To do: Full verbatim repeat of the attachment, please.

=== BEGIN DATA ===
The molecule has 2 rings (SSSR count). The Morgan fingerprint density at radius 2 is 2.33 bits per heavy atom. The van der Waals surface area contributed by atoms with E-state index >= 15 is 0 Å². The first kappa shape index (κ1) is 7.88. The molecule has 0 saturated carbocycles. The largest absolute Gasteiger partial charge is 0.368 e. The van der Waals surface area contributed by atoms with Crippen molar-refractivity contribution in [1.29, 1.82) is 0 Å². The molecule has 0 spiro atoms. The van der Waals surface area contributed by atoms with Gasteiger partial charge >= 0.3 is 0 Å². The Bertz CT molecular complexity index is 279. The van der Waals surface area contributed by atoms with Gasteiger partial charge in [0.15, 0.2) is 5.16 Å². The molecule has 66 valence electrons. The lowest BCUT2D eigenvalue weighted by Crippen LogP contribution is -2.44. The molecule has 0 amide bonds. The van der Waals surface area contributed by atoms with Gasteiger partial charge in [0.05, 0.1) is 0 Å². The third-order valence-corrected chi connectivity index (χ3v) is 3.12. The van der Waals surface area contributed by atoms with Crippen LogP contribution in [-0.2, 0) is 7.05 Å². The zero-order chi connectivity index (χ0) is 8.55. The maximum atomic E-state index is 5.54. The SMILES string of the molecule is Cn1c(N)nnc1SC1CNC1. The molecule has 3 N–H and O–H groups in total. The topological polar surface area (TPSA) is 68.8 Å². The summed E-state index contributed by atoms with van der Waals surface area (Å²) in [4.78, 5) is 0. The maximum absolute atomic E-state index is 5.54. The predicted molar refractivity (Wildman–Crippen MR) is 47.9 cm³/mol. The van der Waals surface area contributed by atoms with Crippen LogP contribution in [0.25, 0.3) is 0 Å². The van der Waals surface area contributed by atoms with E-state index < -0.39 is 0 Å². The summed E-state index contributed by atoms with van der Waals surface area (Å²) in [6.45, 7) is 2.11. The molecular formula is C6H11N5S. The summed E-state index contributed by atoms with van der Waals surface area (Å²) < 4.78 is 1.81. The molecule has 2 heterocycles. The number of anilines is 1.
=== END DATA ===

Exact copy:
The molecule has 2 rings (SSSR count). The Morgan fingerprint density at radius 2 is 2.33 bits per heavy atom. The van der Waals surface area contributed by atoms with E-state index >= 15 is 0 Å². The first kappa shape index (κ1) is 7.88. The molecule has 0 saturated carbocycles. The largest absolute Gasteiger partial charge is 0.368 e. The van der Waals surface area contributed by atoms with Crippen molar-refractivity contribution in [1.29, 1.82) is 0 Å². The molecule has 0 spiro atoms. The van der Waals surface area contributed by atoms with Gasteiger partial charge >= 0.3 is 0 Å². The Bertz CT molecular complexity index is 279. The van der Waals surface area contributed by atoms with Gasteiger partial charge in [0.15, 0.2) is 5.16 Å². The molecule has 66 valence electrons. The lowest BCUT2D eigenvalue weighted by Crippen LogP contribution is -2.44. The molecule has 0 amide bonds. The van der Waals surface area contributed by atoms with Gasteiger partial charge in [0.05, 0.1) is 0 Å². The third-order valence-corrected chi connectivity index (χ3v) is 3.12. The van der Waals surface area contributed by atoms with Crippen LogP contribution in [-0.2, 0) is 7.05 Å². The zero-order chi connectivity index (χ0) is 8.55. The maximum atomic E-state index is 5.54. The SMILES string of the molecule is Cn1c(N)nnc1SC1CNC1. The molecule has 3 N–H and O–H groups in total. The topological polar surface area (TPSA) is 68.8 Å². The summed E-state index contributed by atoms with van der Waals surface area (Å²) in [4.78, 5) is 0. The maximum absolute atomic E-state index is 5.54. The predicted molar refractivity (Wildman–Crippen MR) is 47.9 cm³/mol. The van der Waals surface area contributed by atoms with Crippen LogP contribution in [0.25, 0.3) is 0 Å². The van der Waals surface area contributed by atoms with E-state index < -0.39 is 0 Å². The summed E-state index contributed by atoms with van der Waals surface area (Å²) in [6.45, 7) is 2.11. The molecular formula is C6H11N5S. The summed E-state index contributed by atoms with van der Waals surface area (Å²) < 4.78 is 1.81. The molecule has 2 heterocycles. The number of anilines is 1.